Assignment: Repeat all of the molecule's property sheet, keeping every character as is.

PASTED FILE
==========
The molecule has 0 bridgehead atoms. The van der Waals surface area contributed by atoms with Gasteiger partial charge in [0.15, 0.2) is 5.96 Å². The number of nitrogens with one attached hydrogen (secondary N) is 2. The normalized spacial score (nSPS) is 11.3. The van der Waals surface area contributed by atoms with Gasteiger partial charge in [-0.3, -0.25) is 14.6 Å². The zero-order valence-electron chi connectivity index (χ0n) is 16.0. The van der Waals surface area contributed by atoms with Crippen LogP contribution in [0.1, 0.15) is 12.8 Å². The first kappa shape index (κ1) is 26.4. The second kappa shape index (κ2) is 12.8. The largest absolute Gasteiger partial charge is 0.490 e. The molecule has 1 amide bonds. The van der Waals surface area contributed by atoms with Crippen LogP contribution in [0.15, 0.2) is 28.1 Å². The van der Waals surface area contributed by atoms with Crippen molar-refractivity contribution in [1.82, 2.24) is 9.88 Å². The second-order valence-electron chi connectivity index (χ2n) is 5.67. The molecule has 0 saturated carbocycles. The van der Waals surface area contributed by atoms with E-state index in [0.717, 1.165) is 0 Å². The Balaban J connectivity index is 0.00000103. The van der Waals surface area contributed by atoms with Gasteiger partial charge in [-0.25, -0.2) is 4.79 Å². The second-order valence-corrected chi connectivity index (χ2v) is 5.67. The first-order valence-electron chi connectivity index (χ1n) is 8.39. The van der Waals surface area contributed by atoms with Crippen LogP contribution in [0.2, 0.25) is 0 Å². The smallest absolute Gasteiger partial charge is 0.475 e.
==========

The molecule has 0 bridgehead atoms. The van der Waals surface area contributed by atoms with Gasteiger partial charge in [0.15, 0.2) is 5.96 Å². The number of nitrogens with one attached hydrogen (secondary N) is 2. The normalized spacial score (nSPS) is 11.3. The van der Waals surface area contributed by atoms with Gasteiger partial charge in [-0.3, -0.25) is 14.6 Å². The zero-order valence-electron chi connectivity index (χ0n) is 16.0. The van der Waals surface area contributed by atoms with Crippen LogP contribution in [0.1, 0.15) is 12.8 Å². The first kappa shape index (κ1) is 26.4. The second kappa shape index (κ2) is 12.8. The largest absolute Gasteiger partial charge is 0.490 e. The molecule has 1 amide bonds. The van der Waals surface area contributed by atoms with Crippen LogP contribution in [0.15, 0.2) is 28.1 Å². The van der Waals surface area contributed by atoms with Crippen molar-refractivity contribution in [1.82, 2.24) is 9.88 Å². The second-order valence-electron chi connectivity index (χ2n) is 5.67. The molecule has 0 saturated carbocycles. The van der Waals surface area contributed by atoms with E-state index in [0.717, 1.165) is 0 Å². The Balaban J connectivity index is 0.00000103. The van der Waals surface area contributed by atoms with Gasteiger partial charge in [-0.25, -0.2) is 4.79 Å². The second-order valence-corrected chi connectivity index (χ2v) is 5.67. The first-order valence-electron chi connectivity index (χ1n) is 8.39. The van der Waals surface area contributed by atoms with Crippen LogP contribution in [0.2, 0.25) is 0 Å². The smallest absolute Gasteiger partial charge is 0.475 e.